It sounds like more investigation is in order. Unfortunately, I can’t do that over the internet. I have some suggestions, but really, you’ll need to find someone who thinks outside the box. I’d look into finding a skilled acupuncturist who also prescribes customized herbal formulas and/or a naturopathic physician. Has anyone tested you for GERD (acid reflux)? The irritation caused by acid in the esophagus can cause coughing, and it would almost always be worse with bending over or lying down, especially if you also have a hiatal hernia. Post-nasal drip is absolutely a realistic cause of chronic cough; though it doesn’t explain why you can induce the cough in some of the ways you mentioned, it’s nonetheless worth FIGURING OUT. WHY do you have post-nasal drip? Allergies? To What? Could there be mold in your living space? Consider an air filter, mold testing, etc. Even if the nasal mucous isn’t the cause of the cough, I believe it’s still worth treating. Probably you have some underlying digestive weakness and perhaps a need for probiotics. There seems to be a connection between the health of the gut lining, which is in many ways mediated by the bacteria in your gut, and the lining of your lungs. I’m glad the imaging studies have shown nothing serious in your lungs, but of course you still have this cough, so you need to find someone more clever than your current doc and see them IN PERSON so they can do real investigation. Heck, it could even be caused by muscular issues – as I’m sure you’re considering, given the article you’re commenting on – such as trigger points in the sternocleidomastoid muscle of the side of your neck. Find a good acupuncturist and/or naturopathic physician who can do a thorough examination and help you figure this out.
      Be well,
      Peter

  12. Hello. In a desperate search for relief I have stumbled upon your site. I have been suffering from inexplicable aches and pains for the past 8 months and due to how widespread the pain is my doctors suspected it is a ‘posture problem’. I am very tall ( 6 feet) and I’ve always exercised to keep my back strong and my spine upright. I suspect my pain are trigger points because they correspond completely to Travell and Simon’s locations and produce the same symptoms. The doctors gave me physical therapy (exercises), electricity treatment and ultrasound. Nothing helped. In the past few months the number of active trigger points shot up to about 30 in my back and I fear I am developing some in my legs as well. I have become completely inactive from it, suffer from insomnia, dizziness, headache and vision problems. I live in a underdeveloped country and I don’t think the doctors even know about the trigger points. There are no specialized massage therapists in my area but there are regular ones. What would you recommend for me? Are there any herbal remedies for it? Should I do light activity or nothing at all? I supplement with magnesium because I heard it is a muscle relaxant…I also put topical ibuprofen on my back to be able to sleep. Can these trigger points ever really be cured? I’m only 24 and I feel my life is already over because of this ailment. Please, please reply with something I am willing to try anything because I feel like my life is gone…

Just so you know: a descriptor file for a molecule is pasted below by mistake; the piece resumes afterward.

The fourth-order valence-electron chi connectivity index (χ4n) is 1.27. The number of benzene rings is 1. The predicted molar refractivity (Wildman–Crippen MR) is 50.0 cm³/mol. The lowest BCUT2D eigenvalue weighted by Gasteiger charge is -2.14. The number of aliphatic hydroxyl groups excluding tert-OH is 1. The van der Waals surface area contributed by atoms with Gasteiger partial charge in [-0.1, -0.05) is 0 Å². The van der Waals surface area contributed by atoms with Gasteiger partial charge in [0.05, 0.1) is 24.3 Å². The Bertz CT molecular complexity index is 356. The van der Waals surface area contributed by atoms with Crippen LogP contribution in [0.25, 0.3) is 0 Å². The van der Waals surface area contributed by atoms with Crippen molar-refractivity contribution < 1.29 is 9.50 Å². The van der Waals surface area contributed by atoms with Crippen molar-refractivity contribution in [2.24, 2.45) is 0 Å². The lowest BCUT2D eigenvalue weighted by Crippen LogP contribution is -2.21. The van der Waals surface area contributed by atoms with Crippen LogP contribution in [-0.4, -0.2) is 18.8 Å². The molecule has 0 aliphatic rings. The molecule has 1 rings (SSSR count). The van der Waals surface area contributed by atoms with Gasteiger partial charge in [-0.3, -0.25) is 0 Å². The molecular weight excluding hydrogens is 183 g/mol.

• Peter Borten

      May 9, 2016 at 4:31 AM

      Hi there, Sorry to hear of your pain. You can probably work them out yourself if you are determined and resourceful. Get The Trigger Point Workbook by Clair Davies – he explains good ways to get into these muscles yourself. Usually rolling on a lacrosse ball or using a thera-cane (or similar device) can do it. A good massage therapist really doesn’t need to specifically know about trigger points in order to help you … someone who is talented and intuitive usually just knows what to do. However, you might ask them to hold the points when they find them.
      Yes, they can be cured – especially in a 24 year old.
      good luck,
      Peter